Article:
Hundreds of 4ft barrel jellyfish invade British beaches

Ruth Doherty


Hundreds of 4ft barrel jellyfish invade British beaches
Hundreds of 4ft barrel jellyfish invade British beaches



Swarms of 4ft barrel jellyfish are invading the south coast off Dorset and Bournemouth.

Hundreds of the jellyfish were filmed in Portland Harbour in Dorset this week by port worker Clive Thomas.

Further along the coast in Bournemouth, lifeguards found more than 100 jellyfish washed up on the beach.

Mr Thomas uploaded a video of the scene to the Portland Harbour Facebook page.

Jellyfish have taken over Portland Harbour

Posted by Portland Harbour Authority, UK on Thursday, June 4, 2015



Speaking to the Daily Mail, Mr Thomas said: "We get jellyfish coming here every so often but I have never seen them in such great number before.

"I videoed just one part of the harbour but they were everywhere. They do look a bit alien-like and the scene did look a bit spooky. You wouldn't have wanted to jump in."

Barrel jellyfish do administer a sting similar to nettle rash but are largely harmless to humans.

They are in abundance at this time of year thanks to the 'spring algal bloom' – an explosion in microscopic plankton – the food of choice for jellyfish.

According to Blackmore Vale magazine: "As sea temperatures rise and sunlight increases, the food chain is kick-started. Jellyfish play an important role, providing prey for larger marine species such as the sun fish and leatherback turtles – both of which have been seen off the Dorset coast."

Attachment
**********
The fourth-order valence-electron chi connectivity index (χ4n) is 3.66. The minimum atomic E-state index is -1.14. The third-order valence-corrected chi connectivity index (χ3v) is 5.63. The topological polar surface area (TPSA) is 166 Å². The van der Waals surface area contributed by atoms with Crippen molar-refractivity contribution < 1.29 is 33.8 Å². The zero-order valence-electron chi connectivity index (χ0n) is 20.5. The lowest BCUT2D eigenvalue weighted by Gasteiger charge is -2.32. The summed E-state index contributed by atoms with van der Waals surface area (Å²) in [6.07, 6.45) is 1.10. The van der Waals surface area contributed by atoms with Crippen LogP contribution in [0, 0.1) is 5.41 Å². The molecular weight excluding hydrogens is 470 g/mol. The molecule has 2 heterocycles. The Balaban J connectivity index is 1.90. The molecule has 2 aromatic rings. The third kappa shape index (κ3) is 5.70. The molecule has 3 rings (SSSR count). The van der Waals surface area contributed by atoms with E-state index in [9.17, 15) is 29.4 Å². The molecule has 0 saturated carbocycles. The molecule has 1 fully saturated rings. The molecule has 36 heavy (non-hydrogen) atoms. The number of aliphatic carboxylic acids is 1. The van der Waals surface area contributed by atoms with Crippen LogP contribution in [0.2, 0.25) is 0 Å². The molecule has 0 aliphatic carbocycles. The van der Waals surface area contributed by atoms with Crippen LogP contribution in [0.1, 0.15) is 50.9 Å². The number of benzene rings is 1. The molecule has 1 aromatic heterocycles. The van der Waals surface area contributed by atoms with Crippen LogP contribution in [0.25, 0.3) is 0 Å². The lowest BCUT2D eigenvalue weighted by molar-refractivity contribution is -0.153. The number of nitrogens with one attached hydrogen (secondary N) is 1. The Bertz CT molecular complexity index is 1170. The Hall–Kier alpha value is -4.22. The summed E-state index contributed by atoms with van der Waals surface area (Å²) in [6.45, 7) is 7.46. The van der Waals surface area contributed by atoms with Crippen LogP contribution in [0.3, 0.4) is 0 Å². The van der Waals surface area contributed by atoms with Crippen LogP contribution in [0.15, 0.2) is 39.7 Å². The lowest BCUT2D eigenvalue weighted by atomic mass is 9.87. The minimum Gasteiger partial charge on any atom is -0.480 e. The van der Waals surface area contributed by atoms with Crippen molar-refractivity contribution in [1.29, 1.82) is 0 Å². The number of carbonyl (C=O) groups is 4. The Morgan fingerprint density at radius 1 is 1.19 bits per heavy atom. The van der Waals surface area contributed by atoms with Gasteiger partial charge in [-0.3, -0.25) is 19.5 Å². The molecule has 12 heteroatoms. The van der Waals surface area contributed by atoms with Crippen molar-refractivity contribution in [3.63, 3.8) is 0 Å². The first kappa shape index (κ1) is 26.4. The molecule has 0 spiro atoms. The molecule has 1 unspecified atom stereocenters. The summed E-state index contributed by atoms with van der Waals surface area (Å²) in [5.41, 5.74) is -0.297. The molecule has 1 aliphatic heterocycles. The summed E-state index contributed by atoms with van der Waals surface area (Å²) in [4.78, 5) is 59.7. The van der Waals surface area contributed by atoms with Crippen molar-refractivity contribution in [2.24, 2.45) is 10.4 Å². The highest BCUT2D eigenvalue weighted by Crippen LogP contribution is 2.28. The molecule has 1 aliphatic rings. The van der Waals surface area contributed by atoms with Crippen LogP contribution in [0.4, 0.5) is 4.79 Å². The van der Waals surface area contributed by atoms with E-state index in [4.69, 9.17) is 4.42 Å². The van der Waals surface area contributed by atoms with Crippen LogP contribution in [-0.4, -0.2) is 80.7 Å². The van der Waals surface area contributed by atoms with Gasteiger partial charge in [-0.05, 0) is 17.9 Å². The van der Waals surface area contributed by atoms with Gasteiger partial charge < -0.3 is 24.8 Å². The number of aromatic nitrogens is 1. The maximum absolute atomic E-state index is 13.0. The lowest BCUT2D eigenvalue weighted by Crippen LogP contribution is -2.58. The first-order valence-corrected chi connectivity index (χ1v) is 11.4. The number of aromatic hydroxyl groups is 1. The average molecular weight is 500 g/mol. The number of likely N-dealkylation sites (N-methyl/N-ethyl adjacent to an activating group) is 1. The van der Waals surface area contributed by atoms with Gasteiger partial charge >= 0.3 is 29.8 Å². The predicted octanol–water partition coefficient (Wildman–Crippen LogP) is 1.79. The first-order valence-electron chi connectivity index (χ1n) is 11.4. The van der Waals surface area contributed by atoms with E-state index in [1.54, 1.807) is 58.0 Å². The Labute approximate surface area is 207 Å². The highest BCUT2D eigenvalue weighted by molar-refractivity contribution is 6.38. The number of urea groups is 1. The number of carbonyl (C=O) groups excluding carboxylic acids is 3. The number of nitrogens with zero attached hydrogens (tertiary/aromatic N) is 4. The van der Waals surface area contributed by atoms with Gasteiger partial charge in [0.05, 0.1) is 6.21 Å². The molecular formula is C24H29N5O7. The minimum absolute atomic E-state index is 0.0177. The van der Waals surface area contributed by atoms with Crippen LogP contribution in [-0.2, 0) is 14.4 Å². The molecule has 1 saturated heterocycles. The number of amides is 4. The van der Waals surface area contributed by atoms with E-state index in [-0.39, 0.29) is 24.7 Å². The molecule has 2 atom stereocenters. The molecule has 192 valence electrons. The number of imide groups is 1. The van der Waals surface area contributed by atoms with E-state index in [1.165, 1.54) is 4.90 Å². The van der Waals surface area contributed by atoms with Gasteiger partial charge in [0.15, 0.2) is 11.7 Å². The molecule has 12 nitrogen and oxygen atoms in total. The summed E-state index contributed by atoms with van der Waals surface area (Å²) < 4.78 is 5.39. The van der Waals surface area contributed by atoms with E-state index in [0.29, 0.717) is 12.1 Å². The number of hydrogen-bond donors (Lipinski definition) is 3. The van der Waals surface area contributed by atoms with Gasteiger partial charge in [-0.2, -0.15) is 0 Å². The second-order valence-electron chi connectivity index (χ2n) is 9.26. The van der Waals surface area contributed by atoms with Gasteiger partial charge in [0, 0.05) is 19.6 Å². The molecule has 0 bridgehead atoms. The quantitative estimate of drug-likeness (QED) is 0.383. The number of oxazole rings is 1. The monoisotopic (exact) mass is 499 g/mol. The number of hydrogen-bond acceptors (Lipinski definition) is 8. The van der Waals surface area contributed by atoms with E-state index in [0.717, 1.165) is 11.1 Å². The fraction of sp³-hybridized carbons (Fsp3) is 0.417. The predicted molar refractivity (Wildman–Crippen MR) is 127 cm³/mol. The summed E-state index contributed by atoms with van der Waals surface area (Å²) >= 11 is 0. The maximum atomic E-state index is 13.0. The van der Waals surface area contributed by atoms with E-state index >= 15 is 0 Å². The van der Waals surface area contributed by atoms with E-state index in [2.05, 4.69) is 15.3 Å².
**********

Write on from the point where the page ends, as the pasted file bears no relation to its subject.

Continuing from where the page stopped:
Dorset Wildlife Trust (DWT) Marine Conservation Officer, Emma Rance, described them as "beautiful". She told the magazine: "In my 11 years with DWT I have never seen so many barrel jellyfish. We believe that the jellyfish we are seeing now are not this year's juveniles but from last year's populations. We have seen evidence in the Irish Sea that these species of jellyfish are 'over wintering' in the safety of deep water – I suspect the same thing is happening in Dorset, allowing them to make the most of the prey-rich waters in the spring.

"Watching them in their natural habitat is a sight to behold – it's hard to explain to those who have only seen them washed up on a beach just how beautiful they are. When you see them moving around in the water, they're very calming – they're not ambush predators, and their markings and colours are stunning."






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